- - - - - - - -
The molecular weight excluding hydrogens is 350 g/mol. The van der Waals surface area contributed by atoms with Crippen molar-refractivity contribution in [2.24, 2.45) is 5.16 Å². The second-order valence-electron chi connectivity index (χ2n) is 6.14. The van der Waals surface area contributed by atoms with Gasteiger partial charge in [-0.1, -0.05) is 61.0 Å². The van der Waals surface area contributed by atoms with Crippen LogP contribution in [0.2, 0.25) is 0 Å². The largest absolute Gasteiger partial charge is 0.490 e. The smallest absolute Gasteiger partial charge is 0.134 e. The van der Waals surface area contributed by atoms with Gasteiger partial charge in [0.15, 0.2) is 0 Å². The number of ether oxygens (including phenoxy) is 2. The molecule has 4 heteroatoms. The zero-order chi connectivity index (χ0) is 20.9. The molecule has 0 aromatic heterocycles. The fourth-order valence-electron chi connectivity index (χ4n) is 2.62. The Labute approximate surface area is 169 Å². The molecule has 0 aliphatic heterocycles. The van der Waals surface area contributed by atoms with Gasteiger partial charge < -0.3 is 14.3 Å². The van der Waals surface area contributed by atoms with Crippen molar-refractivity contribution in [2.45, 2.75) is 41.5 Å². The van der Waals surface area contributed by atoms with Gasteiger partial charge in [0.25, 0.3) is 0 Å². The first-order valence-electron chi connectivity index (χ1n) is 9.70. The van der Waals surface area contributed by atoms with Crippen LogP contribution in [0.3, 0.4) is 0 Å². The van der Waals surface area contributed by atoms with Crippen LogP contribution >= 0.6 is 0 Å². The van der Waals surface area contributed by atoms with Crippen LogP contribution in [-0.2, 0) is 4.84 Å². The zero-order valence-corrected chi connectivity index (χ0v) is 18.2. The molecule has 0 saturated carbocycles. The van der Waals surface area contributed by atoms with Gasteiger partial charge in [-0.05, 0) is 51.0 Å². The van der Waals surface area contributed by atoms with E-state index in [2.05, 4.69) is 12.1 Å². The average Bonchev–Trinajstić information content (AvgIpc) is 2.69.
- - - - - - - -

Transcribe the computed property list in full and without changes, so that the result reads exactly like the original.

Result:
The molecular weight excluding hydrogens is 350 g/mol. The van der Waals surface area contributed by atoms with Crippen molar-refractivity contribution in [2.24, 2.45) is 5.16 Å². The second-order valence-electron chi connectivity index (χ2n) is 6.14. The van der Waals surface area contributed by atoms with Gasteiger partial charge in [-0.1, -0.05) is 61.0 Å². The van der Waals surface area contributed by atoms with Crippen LogP contribution in [0.2, 0.25) is 0 Å². The largest absolute Gasteiger partial charge is 0.490 e. The smallest absolute Gasteiger partial charge is 0.134 e. The van der Waals surface area contributed by atoms with Gasteiger partial charge in [0.15, 0.2) is 0 Å². The number of ether oxygens (including phenoxy) is 2. The molecule has 4 heteroatoms. The zero-order chi connectivity index (χ0) is 20.9. The molecule has 0 aromatic heterocycles. The fourth-order valence-electron chi connectivity index (χ4n) is 2.62. The Labute approximate surface area is 169 Å². The molecule has 0 aliphatic heterocycles. The van der Waals surface area contributed by atoms with Gasteiger partial charge < -0.3 is 14.3 Å². The van der Waals surface area contributed by atoms with Crippen molar-refractivity contribution in [2.45, 2.75) is 41.5 Å². The van der Waals surface area contributed by atoms with Gasteiger partial charge in [0.25, 0.3) is 0 Å². The first-order valence-electron chi connectivity index (χ1n) is 9.70. The van der Waals surface area contributed by atoms with Crippen LogP contribution in [0.3, 0.4) is 0 Å². The van der Waals surface area contributed by atoms with Crippen LogP contribution >= 0.6 is 0 Å². The van der Waals surface area contributed by atoms with Crippen LogP contribution in [-0.2, 0) is 4.84 Å². The zero-order valence-corrected chi connectivity index (χ0v) is 18.2. The molecule has 0 saturated carbocycles. The van der Waals surface area contributed by atoms with Gasteiger partial charge in [-0.05, 0) is 51.0 Å². The van der Waals surface area contributed by atoms with E-state index in [2.05, 4.69) is 12.1 Å². The average Bonchev–Trinajstić information content (AvgIpc) is 2.69.